- Name: Patrick Harlan (Pakkun)
- Title: Comedian
- DoB: Nov. 14, 1970
- Hometown: Colorado Springs, CO
- Years in Japan: 26
A half-hour into chatting with Patrick Harlan over coffee at a Yotsuya bakery, two women grab seats nearby. The ladies glance over to the tall American and do a double take, recognizing him from his television appearances. Harlan chats breezily with the pair, his efforts to put them at ease only leaving them more enchanted.
Such encounters are common for Harlan, better known in Japan by his stage name Pakkun, whose nice-guy persona on screen seems to differ little from his real self. In over 20 years as a performer, much of it in double act Pakkun Makkun, there are few areas of popular culture he has not touched.
The 48-year-old’s first contact with Japan was immediately after college, when he ventured across the Pacific with a student chorus. “People are nice and fun and they’re laughing all the time, even if things aren’t funny,” he said of his earliest experiences here. “I thought it would be much more closed-minded.”
The Colorado native decided to stay in Fukui Prefecture and immerse himself in the language and culture. Harlan connected with Japanese friends and got involved in the theater. His performance work led to radio, and soon he ventured to Tokyo.
It was in the capital in 1997 when Harlan caught the attention of a talent agent who saw potential for the American to partner up with Makoto Yoshida, a young Japanese performer, to form a manzai comedy duo. At a dinner to introduce the two, the agent skipped out on the bill, giving the pair something to bond over. They decided to give manzai a go, with Yoshida as the straight man persona to Harlan’s funny man.
Harlan did not want to be a novelty act. It would have been easy for the American to play a dopey caricature, but he saw the limits of such an act, professionally and creatively. He wanted instead to respect the intelligence of his audience.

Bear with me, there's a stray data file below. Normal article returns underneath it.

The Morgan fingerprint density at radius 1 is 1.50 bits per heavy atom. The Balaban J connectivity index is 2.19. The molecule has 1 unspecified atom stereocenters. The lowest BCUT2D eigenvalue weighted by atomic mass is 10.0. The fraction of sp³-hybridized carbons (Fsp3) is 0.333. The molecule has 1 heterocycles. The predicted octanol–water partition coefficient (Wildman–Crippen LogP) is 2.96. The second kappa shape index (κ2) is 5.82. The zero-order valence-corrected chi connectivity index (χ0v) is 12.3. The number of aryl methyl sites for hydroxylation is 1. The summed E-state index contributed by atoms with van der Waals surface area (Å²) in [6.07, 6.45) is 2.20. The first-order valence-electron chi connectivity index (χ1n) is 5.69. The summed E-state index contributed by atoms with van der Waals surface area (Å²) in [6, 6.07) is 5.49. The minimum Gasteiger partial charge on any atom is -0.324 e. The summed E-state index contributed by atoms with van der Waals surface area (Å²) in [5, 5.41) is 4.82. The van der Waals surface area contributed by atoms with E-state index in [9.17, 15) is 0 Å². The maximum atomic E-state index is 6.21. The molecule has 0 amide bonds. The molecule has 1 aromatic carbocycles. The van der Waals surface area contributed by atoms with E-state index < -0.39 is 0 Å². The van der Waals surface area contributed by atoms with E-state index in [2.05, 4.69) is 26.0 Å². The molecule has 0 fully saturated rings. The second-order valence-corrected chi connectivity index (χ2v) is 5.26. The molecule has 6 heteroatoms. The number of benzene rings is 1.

“I don’t want to be the foreigner. I want to be the guy who understands and is still funny,” he said. “We made a very conscious decision to write scripts that you could perform with two Japanese people.”
It was not easy at the start. The duo took to the streets, performing during hokōshatengoku (pedestrian-only times) in neighborhoods like Shibuya and Harajuku. Word of Pakkun Makkun spread, and the early rent-a-crowd was replaced with strangers who would recognize them on the street. Live comedy show connections led to a TV audition and they landed a regular spot on infotainment show, “Just.”
As the saying goes, nothing succeeds like success. The pair found themselves in demand, continuing their manzai act, but also taking on acting and voice-over work, even writing learning materials for Japanese looking to improve their English.
Harlan knows comedy’s place in Japanese public life. While jokes in other places may be laced with politics, Japanese audiences are seeking light relief that amuses rather than challenges. He is at pains to avoid divisive issues in his comedy, which instead is more likely to feature good-natured irony.